If you are looking for games that get your students up, moving, talking, and laughing, Core Inspiration’s Hands-On Measurement Games are a perfect measurement activity for your classroom.
One of the best things about these math games is you can easily walk around the room while students play and get a better idea of each student’s understanding of the measurement skills you’ve introduced so that you can plan and adjust instruction accordingly.
No printable worksheets to add to your grading pile… just straightforward, meaningful observation data. Your students will have so much fun playing , they won’t even notice how much “work they’re getting done” and how much data you’re able to collect!
When you use these math games in your classroom, you will effortlessly:
- Build student independence through hands-on measurement learning each day
- Foster collaboration between students
- Help students develop math communication skills
- Develop stronger measurement problem-solving skills in your learners
No matter how you organize your math block, these games make it a breeze to incorporate hands-on measurement practice in your elementary classroom. Teachers have successfully used these games for:
- Hands-on rotation during math workshop
- Partner work /math with someone
- Low-prep station for aides and parent volunteers
- Guided math centers
- Alternative assessment tools
Here’s why teachers like you love using these hands-on math games in their classrooms:
♥ “These hands-on games were a wonderful way to add play into our math centers. They were highly engaging and helped solidify skills students were working on in a fun and active way. “ – Bethany T.
♥ “My students loved this resource and gave some great in-class collaboration working together with a partner to learn about measurements and how to choose and use the appropriate tools.” – Rachel S.
♥ “My students loved getting up and moving while working on their measurement skills. These were some of our favorite stations in the unit!” – Kimberly C.
Bring Some Creative Thinking To Your Measurement Unit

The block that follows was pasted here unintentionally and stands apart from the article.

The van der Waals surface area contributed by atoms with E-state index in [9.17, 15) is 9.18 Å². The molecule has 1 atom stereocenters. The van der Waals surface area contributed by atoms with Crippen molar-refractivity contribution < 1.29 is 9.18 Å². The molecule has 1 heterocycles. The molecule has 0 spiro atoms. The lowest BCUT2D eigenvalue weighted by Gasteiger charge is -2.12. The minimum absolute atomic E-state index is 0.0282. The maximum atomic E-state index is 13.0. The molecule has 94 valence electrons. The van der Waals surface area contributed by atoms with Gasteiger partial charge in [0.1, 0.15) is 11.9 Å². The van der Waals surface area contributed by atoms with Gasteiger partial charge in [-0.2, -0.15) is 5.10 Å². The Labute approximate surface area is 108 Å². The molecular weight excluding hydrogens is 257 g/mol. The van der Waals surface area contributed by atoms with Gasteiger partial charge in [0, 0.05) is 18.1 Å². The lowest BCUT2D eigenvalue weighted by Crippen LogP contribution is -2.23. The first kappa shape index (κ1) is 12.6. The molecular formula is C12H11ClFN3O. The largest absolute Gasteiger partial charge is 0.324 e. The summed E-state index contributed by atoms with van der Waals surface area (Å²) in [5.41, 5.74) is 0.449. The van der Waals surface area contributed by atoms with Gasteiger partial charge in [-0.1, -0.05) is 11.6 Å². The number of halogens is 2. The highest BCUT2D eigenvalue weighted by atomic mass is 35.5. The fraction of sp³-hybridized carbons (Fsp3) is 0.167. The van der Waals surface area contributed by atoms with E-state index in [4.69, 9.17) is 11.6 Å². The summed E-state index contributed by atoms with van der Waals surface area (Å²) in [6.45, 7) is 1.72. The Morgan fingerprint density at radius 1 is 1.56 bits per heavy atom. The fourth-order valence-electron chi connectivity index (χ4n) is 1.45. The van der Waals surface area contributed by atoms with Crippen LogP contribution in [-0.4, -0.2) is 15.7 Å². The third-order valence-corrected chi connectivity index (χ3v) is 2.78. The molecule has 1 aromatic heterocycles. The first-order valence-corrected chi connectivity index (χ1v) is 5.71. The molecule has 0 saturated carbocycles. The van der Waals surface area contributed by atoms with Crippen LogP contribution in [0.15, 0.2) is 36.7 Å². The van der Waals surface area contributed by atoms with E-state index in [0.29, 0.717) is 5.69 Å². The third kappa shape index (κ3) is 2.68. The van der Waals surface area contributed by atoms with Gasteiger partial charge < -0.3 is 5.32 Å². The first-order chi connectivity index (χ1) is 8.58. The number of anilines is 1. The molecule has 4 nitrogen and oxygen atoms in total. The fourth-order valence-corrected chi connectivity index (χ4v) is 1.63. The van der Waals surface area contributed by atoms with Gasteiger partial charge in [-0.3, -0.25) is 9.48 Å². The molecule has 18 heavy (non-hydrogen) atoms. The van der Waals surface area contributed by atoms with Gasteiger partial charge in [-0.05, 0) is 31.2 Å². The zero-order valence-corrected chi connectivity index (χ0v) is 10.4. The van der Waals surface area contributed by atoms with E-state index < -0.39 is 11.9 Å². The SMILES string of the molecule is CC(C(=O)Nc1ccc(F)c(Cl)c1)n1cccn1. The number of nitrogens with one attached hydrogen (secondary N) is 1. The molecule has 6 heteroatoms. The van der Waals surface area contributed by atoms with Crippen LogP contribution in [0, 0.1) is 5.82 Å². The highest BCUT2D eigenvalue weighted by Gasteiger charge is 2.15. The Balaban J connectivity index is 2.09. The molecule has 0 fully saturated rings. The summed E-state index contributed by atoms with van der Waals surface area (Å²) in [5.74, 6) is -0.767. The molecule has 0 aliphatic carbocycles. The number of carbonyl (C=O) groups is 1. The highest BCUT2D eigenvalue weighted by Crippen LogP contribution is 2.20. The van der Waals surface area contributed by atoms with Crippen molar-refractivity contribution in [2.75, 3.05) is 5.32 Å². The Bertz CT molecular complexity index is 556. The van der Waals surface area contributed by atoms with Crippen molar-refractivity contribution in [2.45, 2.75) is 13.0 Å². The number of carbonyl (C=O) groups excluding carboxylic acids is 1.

When you hear creativity and measurement in the same sentence, art projects are probably one of the first things that come to mind. If you’re not up for a math-themed art project this time around but still want to harness your students’ creativity and push them to think outside the box, give these no-prep measurement activities a try .
Each printable measurement activity in this resource leads to:
- hands-on exploration
- creative thinking
- math reasoning
- modeling to find solutions
The open-ended questions included in each measurement activity make this resource the perfect self-differentiation tool and give you insight into how deeply your students understand measurement math concepts.
Bring Choice To Your Measurement Word Problem Practice
Boost engagement and problem-solving skills during your measurement unit by providing your students with a variety of multi-step word problems written at different mastery level s. Differentiated instruction just got a whole lot easier for you and more motivating for your students!
With three types of task cards to choose from, your students will participate in rigorous problem-solving opportunities that meet them at their current level of understanding.
Differentiated Measurement Activities At 3 Problem-Solving Levels:
- Making Meaning Tasks are designed for students who are working to apply and master second-grade measuring length concepts.
- Challenge Tasks are designed for students who are ready to take their learning to the next level and tackle more advanced, complex word problems.
- Transfer Tasks are designed for students who are ready to demonstrate their mastery of a standard through carefully-crafted summative assessment problems. Each of these higher-order tasks requires students to evaluate, design, analyze, make connections, or find patterns while problem-solving.
These measurement activities build problem-solving skills as students:
- Carefully analyze what math skills are required to find a solution.
- Create detailed math models that show their math reasoning.
- Record their solution in a complete sentence.
THE EASY BUTTONS FOR YOUR MEASURING LENGTH UNIT
With these five must-haves, you can provide effective differentiation to ensure all students have adequate hands-on practice during your measurement unit. To make your teacher life even easier, I’ve linked all five of the resources I’ve shared in this post in the list below. I hope your measurement unit is more fun, easier, and more effective than ever before!
- Measure-Thon Math Project